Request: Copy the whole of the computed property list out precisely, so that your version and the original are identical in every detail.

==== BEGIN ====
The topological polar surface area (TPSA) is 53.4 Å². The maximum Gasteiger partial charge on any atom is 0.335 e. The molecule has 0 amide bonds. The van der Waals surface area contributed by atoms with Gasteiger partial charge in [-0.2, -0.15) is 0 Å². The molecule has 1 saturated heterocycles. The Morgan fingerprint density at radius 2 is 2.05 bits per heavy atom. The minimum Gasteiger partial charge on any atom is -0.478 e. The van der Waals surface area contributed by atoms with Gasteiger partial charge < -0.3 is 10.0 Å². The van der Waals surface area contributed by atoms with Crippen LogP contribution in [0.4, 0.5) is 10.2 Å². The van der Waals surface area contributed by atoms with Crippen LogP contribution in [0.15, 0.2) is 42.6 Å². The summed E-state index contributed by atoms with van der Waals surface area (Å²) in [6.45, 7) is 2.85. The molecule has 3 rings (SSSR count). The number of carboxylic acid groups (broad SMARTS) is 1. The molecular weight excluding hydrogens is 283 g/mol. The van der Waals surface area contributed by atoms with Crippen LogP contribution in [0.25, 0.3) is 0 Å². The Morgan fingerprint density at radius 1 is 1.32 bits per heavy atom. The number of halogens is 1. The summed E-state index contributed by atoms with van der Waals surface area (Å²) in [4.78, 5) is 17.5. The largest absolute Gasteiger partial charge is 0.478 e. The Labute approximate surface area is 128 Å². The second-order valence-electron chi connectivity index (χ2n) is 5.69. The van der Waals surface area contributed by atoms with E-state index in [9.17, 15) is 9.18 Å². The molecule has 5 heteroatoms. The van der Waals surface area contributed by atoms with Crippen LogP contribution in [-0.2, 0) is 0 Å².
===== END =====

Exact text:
The topological polar surface area (TPSA) is 53.4 Å². The maximum Gasteiger partial charge on any atom is 0.335 e. The molecule has 0 amide bonds. The van der Waals surface area contributed by atoms with Gasteiger partial charge in [-0.2, -0.15) is 0 Å². The molecule has 1 saturated heterocycles. The Morgan fingerprint density at radius 2 is 2.05 bits per heavy atom. The minimum Gasteiger partial charge on any atom is -0.478 e. The van der Waals surface area contributed by atoms with Gasteiger partial charge < -0.3 is 10.0 Å². The van der Waals surface area contributed by atoms with Crippen LogP contribution in [0.4, 0.5) is 10.2 Å². The van der Waals surface area contributed by atoms with Crippen LogP contribution in [0.15, 0.2) is 42.6 Å². The summed E-state index contributed by atoms with van der Waals surface area (Å²) in [6.45, 7) is 2.85. The molecule has 3 rings (SSSR count). The number of carboxylic acid groups (broad SMARTS) is 1. The molecular weight excluding hydrogens is 283 g/mol. The van der Waals surface area contributed by atoms with Crippen LogP contribution in [0.25, 0.3) is 0 Å². The Morgan fingerprint density at radius 1 is 1.32 bits per heavy atom. The number of halogens is 1. The summed E-state index contributed by atoms with van der Waals surface area (Å²) in [4.78, 5) is 17.5. The largest absolute Gasteiger partial charge is 0.478 e. The Labute approximate surface area is 128 Å². The second-order valence-electron chi connectivity index (χ2n) is 5.69. The van der Waals surface area contributed by atoms with E-state index in [9.17, 15) is 9.18 Å². The molecule has 5 heteroatoms. The van der Waals surface area contributed by atoms with Crippen LogP contribution in [-0.2, 0) is 0 Å².